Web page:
Monday, September 10, 2012

"I Don't Believe You've Met My Baby" by The Louvin Brothers (1976)

I Don't Believe You've Met My Baby

View the Premise & Ground Rules for Revisiting Vinyl.

Filed between: Lobo and The Lovin' Spoonful

My Overall Rating of the Tracks Separately: Above Average (2.5/4) stars
The Louvin Brothers were a classic country act with heavy folk tendencies.  That being said, they also always toed the line Bill Monroe established when he created bluegrass music - they just did it in a more mainstream way.  In fact, by the time 1976's "I Don't Believe You've Met My Baby" came out, newgrass was kicking into high gear and Louvin staples such as drums and piano were becoming accepted in the highly stylized, self-limiting genre of bluegrass.  Personally, I consider this effort a bluegrass work much more than a country work when you compare it to contemporary examples of both.
And when it comes to bluegrass, there not a genre more insistently insular and "this is our thing, stay out" than bluegrass.  My friend Travis calls it the punk of country music.  I think that's the perfect analogy.  Despite this, there are hundreds of tropes to the genre.  "I Don't Believe You've Met My Baby" captures several of the hallmarks:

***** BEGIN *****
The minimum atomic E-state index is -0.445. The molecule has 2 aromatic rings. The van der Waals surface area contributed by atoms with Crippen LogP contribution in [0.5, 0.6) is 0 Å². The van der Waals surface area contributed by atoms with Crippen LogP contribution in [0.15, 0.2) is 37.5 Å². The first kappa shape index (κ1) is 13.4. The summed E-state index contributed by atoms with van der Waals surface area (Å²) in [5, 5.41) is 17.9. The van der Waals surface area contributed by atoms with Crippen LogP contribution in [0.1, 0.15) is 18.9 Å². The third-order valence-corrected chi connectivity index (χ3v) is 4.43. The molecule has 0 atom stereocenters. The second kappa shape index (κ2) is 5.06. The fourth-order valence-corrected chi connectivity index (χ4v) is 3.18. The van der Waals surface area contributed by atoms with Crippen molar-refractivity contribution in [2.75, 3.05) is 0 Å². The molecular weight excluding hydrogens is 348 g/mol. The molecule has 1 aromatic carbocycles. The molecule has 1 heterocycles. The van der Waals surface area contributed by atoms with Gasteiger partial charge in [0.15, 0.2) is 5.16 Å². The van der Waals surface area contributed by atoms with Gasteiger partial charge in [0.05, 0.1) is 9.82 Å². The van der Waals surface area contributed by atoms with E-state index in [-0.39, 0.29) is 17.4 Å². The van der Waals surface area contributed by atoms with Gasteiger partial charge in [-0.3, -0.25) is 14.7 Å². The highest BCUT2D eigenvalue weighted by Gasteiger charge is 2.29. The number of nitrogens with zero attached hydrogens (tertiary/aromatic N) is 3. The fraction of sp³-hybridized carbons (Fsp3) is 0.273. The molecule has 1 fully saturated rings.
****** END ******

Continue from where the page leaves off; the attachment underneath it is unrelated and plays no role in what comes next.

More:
• Dramatic irony
  • Murder (specifically, murder by a man named Willie who kills his girlfriend and then kills her again in another way and then chucks the body somewhere - sometimes he gets caught, sometimes he feels bad)
  • Lots of waltzes
  • Wallowing, lovelorn misery
  • Witty turns of phrases
  • High, nasal tenor vocals
  • Tight, tight harmonies
  • Really short songs
  • Solos by several instruments in succession
  • Illumination of the mandolin
  • An "I'm sorry" song
  • A "you'll be sorry" song
  • Use of the adjective silver and/or gold
  • Hyperbole
  • The appearance of the word "lonesome" (or "lonely) numerous times
So, is it an album?  Yes.  It's tight and cohesive.  It's not very imaginitive when it comes to subject matter, but that seems to work in its favor here.
Up next, an record from a similar time, but an altogether different world.  It's "Face the Music" by Electric Light Orchestra.

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